Back to the Matter

Yes, I know; I promised no more ASUU related posts but this was impossible to ignore. Our big uncle, Professor Mobolaji Aluko was kind enough to share the 2009 FGN/ASUU agreement for transparency. and I couldn’t ignore one more post to discuss the matter.

1. Funding: The only part of this agreement that ASUU and the FGN agree with is the area I find most disagreeable; that funding should primarily come from the government. It is clear that the era of government funding higher education is disappearing. While I don’t suggest government should disengage from funding universities completely in the short-term, I think recurring expenditure should be self-funded by the universities. Somewhere in that report, ASUU suggests the cost of educating one student is about N1.3 million per annum, maybe that’s the answer for those wondering how much it will cost to attend a university under this arrangement. Of course, if you pay N1.3 million, it must be for decent education and consumers will select the universities that provide the best value for money. There’s your incentive for quality improvement.

Many of the demands made by ASUU will be solved by agreeing some level of financial autonomy. If that does not happen, we will be back here in 2017 arguing about another strike. There’s no indication ASUU is averse to this, simply because a smart offer has not been put on the table. What is uncertain is if the government wants to start a discussion that involves a significant increase in fees, less than two years to a general election.

2. University Autonomy: I’m sure I wasn’t the only one surprised that ASUU insists only degree holders should be appointed to the governing council of universities. The fact that it needed to be clearly stated in an agreement should be a cause for concern about the quality of governing councils today. It is also interesting that most of the funding (local and international) to Nigerian universities must come through the National Universities Commission. Apart from regulating the curriculum and maintaining standards, NUC’s job should be limited to setting the overarching strategy for higher education.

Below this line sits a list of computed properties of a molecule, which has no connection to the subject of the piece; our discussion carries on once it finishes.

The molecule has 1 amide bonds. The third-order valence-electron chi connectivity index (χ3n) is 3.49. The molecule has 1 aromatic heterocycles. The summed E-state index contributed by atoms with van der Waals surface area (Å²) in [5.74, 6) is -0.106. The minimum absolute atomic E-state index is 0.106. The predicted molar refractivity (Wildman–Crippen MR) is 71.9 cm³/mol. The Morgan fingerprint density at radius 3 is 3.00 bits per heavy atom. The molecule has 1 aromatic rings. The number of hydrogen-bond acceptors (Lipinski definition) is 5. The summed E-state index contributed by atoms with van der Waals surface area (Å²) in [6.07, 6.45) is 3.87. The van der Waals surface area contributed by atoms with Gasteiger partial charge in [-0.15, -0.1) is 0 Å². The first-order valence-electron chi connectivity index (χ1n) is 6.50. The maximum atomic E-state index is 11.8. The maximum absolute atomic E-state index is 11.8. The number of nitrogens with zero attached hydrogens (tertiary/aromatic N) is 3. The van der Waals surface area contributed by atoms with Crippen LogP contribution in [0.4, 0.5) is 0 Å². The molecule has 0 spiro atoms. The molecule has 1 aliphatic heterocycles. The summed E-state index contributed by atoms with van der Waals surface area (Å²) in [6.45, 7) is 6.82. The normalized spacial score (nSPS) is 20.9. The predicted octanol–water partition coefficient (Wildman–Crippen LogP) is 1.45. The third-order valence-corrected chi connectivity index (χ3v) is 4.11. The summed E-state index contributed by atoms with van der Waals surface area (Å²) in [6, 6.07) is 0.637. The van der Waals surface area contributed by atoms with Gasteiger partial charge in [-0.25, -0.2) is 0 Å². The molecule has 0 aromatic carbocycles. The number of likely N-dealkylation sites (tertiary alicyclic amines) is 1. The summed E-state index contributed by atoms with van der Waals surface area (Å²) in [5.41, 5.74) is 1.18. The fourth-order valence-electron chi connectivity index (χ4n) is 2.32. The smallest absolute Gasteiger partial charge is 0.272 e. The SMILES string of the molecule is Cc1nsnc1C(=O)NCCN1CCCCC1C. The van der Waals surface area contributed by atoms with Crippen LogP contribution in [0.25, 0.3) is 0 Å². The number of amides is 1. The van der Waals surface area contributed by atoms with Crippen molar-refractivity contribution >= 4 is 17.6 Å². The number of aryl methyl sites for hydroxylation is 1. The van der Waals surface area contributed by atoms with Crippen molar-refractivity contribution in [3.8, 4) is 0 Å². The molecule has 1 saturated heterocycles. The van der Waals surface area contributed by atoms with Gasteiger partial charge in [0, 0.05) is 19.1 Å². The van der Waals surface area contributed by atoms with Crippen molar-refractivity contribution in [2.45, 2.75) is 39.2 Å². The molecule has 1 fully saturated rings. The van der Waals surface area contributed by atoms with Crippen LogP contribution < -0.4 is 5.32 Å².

I agree that a national examination (JAMB) is not out of place, but universities should be free to determine additional entry requirements, and apply such as they deem fit. While we are on this JAMB matter, surely it is time to revamp that process. It is inefficient running such an important examination on ONE day every year, across Nigeria. Oh, and paper based testing must be on its way to the museum. India got an American company, Prometric to handle its Common Admission Test; today you can take that entrance examination once within a 20-day window. If you don’t believe American companies provide technology solutions to India, you might enjoy this. Someone should tell those JAMB people and universities that admission tests can be computer based.